Prescott Ponderosa IPA

Prescott Brewing Company reviews:  Liquid Amber Ale


I have been trying to find a good time to get to today’s beer, but something else kept getting in the way.  Whether I was looking for something other than an IPA or I was trying to accomplish something on Untappd, it was just never the right time.  I finally decided to just go for it, telling myself I haven’t reviewed an Arizona beer for a while now and I like to stay as local as I can when possible.  This is also only my third or fourth review of a beer from a can, and I have to say they are growing on me.  Nothing really beats the feel of the glass bottle in my hand (or, subsequently, the feel of a glass tumbler), but I’m definitely starting to notice a difference in flavor and maybe even quality from the canned brews.  I guess I can jump on this train, though it’s still blatantly obvious that the majority of beers are available in the brown bottles vs cans, it’s probably something that’s easier to get used to in small increments.  As long as I can continue to recycle the receptacles, I have no problem with either for now.

Prescott’s Ponderosa IPA poured a golden amber color with bright ruby-orange highlights that formed just under the fluffy eggshell-white head.  The liquid was mostly clear with a slight haziness in the middle – which I’m 90% positive isn’t chill haze, as I let the beer warm a little before I poured it and I’ve read multiple reviews saying they saw the same thing from cans, bottles, and on-tap.  The foam was a good 3-4 fingers thick (maybe this “big head” phenomenon I’ve been experiencing is an IPA thing?) and held with excellent retention, lazily melting into thick, creamy snow pile islands of small and medium bubbles while leaving sheets of sticky lacing along the glass walls.

The aroma was reminiscent of walking through an orange grove full of fruit bursting with nectar, where the grass was just being trimmed down the paths between the trees.  It carried a strong perfume of juicy oranges and tart tangerines – compiled from both the fruit and the rind – with just a tiny bit of lemon peel fluttering amid the light grassy notes underneath.  There were some pale caramel malts lingering around the edges, transforming some of the whiffs of citrus into candied fruits.  And right before the end, mild pine needles – spruce perhaps – were crushed and scattered through the fruits and sweetness of the nose.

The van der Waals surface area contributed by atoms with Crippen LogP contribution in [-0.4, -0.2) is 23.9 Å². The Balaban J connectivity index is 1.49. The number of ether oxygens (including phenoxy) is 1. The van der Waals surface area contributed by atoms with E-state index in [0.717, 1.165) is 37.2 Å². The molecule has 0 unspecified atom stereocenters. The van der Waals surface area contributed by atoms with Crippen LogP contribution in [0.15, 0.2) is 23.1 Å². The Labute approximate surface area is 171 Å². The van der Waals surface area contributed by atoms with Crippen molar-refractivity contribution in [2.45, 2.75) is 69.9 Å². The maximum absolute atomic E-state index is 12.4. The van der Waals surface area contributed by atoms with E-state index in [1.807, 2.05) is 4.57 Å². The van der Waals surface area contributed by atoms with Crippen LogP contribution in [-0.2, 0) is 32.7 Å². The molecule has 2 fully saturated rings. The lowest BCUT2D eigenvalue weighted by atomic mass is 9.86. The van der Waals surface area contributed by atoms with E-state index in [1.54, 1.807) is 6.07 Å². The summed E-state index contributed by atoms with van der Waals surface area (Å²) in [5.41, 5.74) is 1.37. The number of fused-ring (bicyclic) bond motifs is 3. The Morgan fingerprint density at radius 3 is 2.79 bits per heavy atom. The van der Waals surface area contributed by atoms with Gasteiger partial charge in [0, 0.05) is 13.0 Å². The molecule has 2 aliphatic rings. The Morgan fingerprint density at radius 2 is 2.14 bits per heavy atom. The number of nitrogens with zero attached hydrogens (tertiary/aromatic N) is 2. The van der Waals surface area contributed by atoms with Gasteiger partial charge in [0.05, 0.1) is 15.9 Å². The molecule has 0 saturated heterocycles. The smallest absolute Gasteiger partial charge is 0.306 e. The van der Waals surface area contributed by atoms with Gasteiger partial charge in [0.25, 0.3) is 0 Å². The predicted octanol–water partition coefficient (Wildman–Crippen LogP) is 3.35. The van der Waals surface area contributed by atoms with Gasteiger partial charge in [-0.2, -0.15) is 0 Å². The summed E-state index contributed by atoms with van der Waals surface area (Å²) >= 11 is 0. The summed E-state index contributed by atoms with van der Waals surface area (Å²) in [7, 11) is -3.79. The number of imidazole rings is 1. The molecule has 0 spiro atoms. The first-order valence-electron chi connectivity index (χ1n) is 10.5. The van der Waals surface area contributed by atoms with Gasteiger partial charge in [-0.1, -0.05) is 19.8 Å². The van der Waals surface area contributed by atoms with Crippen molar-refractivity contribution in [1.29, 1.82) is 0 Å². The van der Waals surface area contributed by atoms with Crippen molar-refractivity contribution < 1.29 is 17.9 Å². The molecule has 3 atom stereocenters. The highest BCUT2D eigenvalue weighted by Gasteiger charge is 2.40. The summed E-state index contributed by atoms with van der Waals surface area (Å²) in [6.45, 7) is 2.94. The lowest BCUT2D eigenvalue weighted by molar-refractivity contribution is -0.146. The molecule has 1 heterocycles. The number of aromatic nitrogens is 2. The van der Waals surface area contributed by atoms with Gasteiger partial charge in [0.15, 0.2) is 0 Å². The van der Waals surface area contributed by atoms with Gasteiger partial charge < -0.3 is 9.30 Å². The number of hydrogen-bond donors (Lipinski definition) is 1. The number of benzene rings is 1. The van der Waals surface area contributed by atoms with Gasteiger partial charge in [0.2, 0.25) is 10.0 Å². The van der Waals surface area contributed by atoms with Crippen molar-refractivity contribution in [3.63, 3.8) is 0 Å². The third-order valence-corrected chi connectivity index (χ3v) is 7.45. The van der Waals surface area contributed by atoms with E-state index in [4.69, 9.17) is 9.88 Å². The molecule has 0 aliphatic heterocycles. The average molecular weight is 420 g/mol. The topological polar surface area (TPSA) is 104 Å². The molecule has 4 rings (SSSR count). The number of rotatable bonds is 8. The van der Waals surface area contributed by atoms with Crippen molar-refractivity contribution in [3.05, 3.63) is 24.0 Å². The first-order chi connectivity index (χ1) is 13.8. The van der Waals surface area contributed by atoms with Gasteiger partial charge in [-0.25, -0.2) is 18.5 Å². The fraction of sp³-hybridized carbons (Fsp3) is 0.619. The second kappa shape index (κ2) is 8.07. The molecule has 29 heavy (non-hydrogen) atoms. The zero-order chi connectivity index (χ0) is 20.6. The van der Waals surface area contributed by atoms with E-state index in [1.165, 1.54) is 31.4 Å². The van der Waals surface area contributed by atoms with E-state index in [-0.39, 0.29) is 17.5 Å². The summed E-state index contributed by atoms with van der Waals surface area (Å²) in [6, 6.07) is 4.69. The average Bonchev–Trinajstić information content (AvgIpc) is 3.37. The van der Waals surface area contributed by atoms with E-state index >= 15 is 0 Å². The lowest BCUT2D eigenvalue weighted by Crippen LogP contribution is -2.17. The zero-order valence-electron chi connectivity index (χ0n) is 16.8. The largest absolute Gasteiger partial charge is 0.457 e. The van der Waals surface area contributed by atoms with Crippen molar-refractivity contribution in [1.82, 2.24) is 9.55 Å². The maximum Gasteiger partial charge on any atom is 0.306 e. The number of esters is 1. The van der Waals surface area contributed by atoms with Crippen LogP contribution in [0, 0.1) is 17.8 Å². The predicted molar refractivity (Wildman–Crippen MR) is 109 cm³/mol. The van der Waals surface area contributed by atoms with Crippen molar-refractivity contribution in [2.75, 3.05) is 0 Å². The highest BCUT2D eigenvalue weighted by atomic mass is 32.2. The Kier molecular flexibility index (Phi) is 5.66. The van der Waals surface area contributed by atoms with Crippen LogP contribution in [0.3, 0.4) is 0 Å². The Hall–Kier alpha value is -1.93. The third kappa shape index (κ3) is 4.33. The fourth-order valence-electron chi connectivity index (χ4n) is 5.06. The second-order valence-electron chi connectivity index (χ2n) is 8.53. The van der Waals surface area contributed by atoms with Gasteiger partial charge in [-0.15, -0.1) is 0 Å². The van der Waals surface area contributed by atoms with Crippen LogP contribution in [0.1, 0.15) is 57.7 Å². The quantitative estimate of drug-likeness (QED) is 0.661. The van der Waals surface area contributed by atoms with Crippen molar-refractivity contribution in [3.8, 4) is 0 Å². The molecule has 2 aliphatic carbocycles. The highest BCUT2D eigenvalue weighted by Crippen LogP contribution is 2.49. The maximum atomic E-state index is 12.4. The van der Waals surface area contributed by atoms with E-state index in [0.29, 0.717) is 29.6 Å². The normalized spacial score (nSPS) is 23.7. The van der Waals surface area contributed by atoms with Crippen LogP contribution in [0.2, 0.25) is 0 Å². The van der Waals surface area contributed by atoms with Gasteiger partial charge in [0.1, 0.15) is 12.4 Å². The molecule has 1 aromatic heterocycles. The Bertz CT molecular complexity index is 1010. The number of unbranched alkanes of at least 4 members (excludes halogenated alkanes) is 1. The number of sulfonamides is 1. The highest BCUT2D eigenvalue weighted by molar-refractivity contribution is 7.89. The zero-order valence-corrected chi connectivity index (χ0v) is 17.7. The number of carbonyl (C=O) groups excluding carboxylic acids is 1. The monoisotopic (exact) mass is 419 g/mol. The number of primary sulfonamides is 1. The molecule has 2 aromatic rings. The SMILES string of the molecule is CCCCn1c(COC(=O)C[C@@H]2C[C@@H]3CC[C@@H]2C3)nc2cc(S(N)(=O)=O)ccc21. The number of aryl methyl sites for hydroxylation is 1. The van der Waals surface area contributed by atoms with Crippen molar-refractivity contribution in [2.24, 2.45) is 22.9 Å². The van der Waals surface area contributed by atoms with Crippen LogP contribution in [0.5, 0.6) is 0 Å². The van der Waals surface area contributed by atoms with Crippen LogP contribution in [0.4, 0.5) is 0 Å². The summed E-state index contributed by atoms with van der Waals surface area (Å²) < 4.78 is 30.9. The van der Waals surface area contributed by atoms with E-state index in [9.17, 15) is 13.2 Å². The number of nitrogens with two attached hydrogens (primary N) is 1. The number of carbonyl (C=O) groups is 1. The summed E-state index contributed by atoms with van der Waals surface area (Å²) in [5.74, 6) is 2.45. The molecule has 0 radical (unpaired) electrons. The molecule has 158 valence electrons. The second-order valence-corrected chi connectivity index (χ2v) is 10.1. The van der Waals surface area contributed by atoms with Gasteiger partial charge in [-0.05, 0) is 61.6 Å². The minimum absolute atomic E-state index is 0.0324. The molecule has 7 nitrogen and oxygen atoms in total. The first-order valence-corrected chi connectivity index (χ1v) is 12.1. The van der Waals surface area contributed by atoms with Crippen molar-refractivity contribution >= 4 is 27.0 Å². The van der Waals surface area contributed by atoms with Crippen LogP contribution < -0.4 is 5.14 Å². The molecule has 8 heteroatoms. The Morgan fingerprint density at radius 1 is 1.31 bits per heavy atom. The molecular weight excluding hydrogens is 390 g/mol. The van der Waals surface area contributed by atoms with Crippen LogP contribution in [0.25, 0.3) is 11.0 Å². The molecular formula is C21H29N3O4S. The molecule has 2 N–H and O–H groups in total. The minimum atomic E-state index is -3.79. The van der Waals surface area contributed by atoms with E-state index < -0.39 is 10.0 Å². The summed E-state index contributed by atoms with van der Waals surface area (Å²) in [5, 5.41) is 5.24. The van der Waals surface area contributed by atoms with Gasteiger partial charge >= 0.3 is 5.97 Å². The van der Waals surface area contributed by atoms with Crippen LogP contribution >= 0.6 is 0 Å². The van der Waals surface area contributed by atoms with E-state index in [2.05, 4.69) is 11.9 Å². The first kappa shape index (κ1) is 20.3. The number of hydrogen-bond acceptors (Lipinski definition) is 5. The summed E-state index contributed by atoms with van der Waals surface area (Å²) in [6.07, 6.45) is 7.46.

The first few sips presented a light/thin mouthfeel – though it wasn’t watery by any means thanks to the sharp bitterness that snapped at my taste buds.  It thickened to a more medium mouthfeel as it warmed and some of the simple flavors became more pronounced.  Much of what was in the scent was also in the taste, offering a great amount of sweet orange and some grapefruity citrus hops that made the beer deliciously bitter.  Some pine erupted in a giant wave near the end, washing up nicely after all the fruit, and left my tongue warm and tingling and my mouth clean and dry.  The Ponderosa IPA was held  together by light caramel and honey hints hidden in a malt backbone, but neither detracted from the very up-front IPA attitude.  Initially the carbonation was prickly, and my only complaint is that over the course of a half hour, it went rather flat near the end.  Fortunately, this one little issue did nothing to take away from the fact that this beer is really, really easy to drink.  I really enjoyed all of the citric fruitiness without it being too sweet or orangey, and I’m really glad I was able to pick out the malts behind the ideal amount of bitter hops – they played well together and I look forward to picking up more from Prescott Brewing company.

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